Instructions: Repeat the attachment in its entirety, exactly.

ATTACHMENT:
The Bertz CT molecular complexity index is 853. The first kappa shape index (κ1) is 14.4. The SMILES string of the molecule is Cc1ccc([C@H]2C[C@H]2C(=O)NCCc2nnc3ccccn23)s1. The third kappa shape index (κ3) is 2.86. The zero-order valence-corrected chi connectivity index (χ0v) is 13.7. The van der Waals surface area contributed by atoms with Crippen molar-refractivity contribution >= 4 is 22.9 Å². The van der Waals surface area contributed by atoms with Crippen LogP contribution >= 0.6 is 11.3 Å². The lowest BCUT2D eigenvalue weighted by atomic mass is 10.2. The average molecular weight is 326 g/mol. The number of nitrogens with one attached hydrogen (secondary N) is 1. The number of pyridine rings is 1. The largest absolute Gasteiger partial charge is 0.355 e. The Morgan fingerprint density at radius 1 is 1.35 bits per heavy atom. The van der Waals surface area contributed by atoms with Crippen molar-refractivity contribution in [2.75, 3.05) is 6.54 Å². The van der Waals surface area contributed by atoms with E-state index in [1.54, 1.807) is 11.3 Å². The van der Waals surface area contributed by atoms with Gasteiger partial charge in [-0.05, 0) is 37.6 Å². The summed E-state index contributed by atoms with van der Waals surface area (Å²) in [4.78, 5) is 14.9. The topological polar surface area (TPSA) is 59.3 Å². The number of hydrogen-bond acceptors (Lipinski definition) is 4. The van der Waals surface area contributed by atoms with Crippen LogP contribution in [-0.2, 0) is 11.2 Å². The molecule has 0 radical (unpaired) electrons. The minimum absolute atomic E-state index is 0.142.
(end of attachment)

The Bertz CT molecular complexity index is 853. The first kappa shape index (κ1) is 14.4. The SMILES string of the molecule is Cc1ccc([C@H]2C[C@H]2C(=O)NCCc2nnc3ccccn23)s1. The third kappa shape index (κ3) is 2.86. The zero-order valence-corrected chi connectivity index (χ0v) is 13.7. The van der Waals surface area contributed by atoms with Crippen molar-refractivity contribution >= 4 is 22.9 Å². The van der Waals surface area contributed by atoms with Crippen LogP contribution >= 0.6 is 11.3 Å². The lowest BCUT2D eigenvalue weighted by atomic mass is 10.2. The average molecular weight is 326 g/mol. The number of nitrogens with one attached hydrogen (secondary N) is 1. The number of pyridine rings is 1. The largest absolute Gasteiger partial charge is 0.355 e. The Morgan fingerprint density at radius 1 is 1.35 bits per heavy atom. The van der Waals surface area contributed by atoms with Crippen molar-refractivity contribution in [2.75, 3.05) is 6.54 Å². The van der Waals surface area contributed by atoms with E-state index in [1.54, 1.807) is 11.3 Å². The van der Waals surface area contributed by atoms with Gasteiger partial charge in [-0.05, 0) is 37.6 Å². The summed E-state index contributed by atoms with van der Waals surface area (Å²) in [4.78, 5) is 14.9. The topological polar surface area (TPSA) is 59.3 Å². The number of hydrogen-bond acceptors (Lipinski definition) is 4. The van der Waals surface area contributed by atoms with Crippen LogP contribution in [-0.2, 0) is 11.2 Å². The molecule has 0 radical (unpaired) electrons. The minimum absolute atomic E-state index is 0.142.